“Kid From Broken Gun”

December 29, 2008


Courtesy of Columbia Pictures

It was with high hopes that I prepared to watch the last Durango Kid film.

In this final installment of the epic 65 film series, all questions would be answered, all mysteries revealed.

What is the origin of the Durango Kid?

Who does he really work for?

What is Steve’s true name?

What is his relationship with Smiley?

Where is his hide-out?

How does he change outfits so fast?

I expected big things.  I expected that the Kid would probably die.  Or Smiley would die!  That’s it, Smiley would die!  Durango would take off the mask and Smiley would die!  What a finale!

It was not to be.


Courtesy of Columbia Pictures

The opening titles of this 1952 film are over a card I’ve never seen before in the series.  It is of a lake with a tree on the distant shore.  A small fire burns in the foreground.  A single, thin column of smoke dissects the frame, pointing out, perhaps, the duality of the Steve/Durango schism.

Also, a first in the series: two writers.  Barry Shipman and Ed Earl Repp, both veterans of the Durango Kid gig.  The “Kid From Broken Gun” is directed, fittingly, by Fred S. Sears, who began playing a villain and ended up directing a good number of the films.

Prologue reads:  “‘If a man be proven guilty of murder, let him hang by the neck until dead.’  So read the law West of the Pecos (they couldn’t resist getting in one last set of vague directions) in the late 1870s.”

The film is set almost entirely in, groan, a courtroom.  Jack Mahoney is on trail.  Jack is the “Kid From Broken Gun”, his old boxing alias.  It’s odd that in a film featuring a “Durango Kid” there would be room for another “Kid.”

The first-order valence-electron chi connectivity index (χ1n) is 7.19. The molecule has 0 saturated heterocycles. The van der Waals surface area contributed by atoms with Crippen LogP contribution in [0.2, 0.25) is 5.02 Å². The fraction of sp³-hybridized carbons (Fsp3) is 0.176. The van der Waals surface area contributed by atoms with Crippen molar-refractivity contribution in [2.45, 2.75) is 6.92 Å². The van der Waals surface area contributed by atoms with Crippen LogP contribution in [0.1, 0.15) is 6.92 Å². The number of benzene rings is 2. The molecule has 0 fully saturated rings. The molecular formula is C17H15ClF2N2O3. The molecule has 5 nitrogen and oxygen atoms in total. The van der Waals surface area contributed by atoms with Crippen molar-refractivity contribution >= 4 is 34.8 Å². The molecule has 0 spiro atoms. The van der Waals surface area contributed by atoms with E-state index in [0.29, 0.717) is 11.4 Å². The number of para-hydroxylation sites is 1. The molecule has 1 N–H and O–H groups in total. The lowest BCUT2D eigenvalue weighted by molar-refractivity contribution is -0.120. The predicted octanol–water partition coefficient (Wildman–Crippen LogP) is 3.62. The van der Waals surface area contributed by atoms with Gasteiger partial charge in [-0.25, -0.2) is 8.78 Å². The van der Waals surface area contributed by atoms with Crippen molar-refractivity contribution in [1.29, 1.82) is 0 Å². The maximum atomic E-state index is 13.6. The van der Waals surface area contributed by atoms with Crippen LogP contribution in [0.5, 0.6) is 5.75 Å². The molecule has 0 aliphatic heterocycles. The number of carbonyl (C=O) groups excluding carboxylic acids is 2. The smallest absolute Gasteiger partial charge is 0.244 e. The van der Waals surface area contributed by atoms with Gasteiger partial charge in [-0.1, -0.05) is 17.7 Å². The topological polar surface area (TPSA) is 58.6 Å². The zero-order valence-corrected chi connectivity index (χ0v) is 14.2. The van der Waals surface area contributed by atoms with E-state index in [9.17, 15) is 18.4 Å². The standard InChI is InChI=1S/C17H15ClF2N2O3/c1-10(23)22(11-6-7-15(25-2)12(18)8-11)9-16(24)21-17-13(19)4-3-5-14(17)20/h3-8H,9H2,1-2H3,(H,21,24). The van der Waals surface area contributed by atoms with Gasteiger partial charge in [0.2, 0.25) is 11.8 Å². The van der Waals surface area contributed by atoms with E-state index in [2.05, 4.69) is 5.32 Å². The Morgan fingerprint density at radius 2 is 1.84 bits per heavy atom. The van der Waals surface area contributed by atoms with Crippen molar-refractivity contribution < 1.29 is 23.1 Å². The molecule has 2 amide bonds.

Courtesy of Columbia Pictures

Steve Reynolds and Smiley are friends with Jack.  No job titles in this one.  They’re just FOJ: friends of Jack.

The trial set-up is a bit to allow flashbacks to actions from previous films, especially the poorly titled “Fighting Frontiersman”.  This is a cost-cutting technique that the filmmakers have used before, and used with more and more frequency as the series got longer and the budgets got smaller.

When Steve finally gets involved in the story (maybe 20 minutes in), he does a few things.  He remarks to Smiley about the female defense attorney having “a certain family resemblance.”  As Durango, he discovers a familiar looking coin.  He also discovers that the mysterious owner of the missing gold shipment is someone named “CD.”  He tells Smiley that their lives are in danger “if it’s the CD I think it is.”


Courtesy of Columbia Pictures

CD turns out to stand for “Cimmaron Dobbs”, the old prospector from the film that should have been titled “The Curse of Santa Ana’s Gold” or something cool like that, but is, in fact, entitled “Frighting Frontiersman.” The defense attorney (Angela Stevens) is the sister of the crooked showgirl in that picture.

The best line in the film comes when Steve is sworn in to testify.  The prosecutor objects, saying that the trial won’t get anywhere if they stop to listen to “every Tom, Dick and Harry.”  In the gallery, Smiley scoffs: “Aw, his name ain’t Tom, Dick or Harry!  His name is Steve!”

Yes it is, Smiley.

The weirdest moment occurs when Steve, on the stand, reveals the coin which Durango discovered.  The prosecutor: “If the Durango Kid found it, how is it you have it?”  Steve (with a wink): “Maybe Durango dropped it.”

What are we to make of that?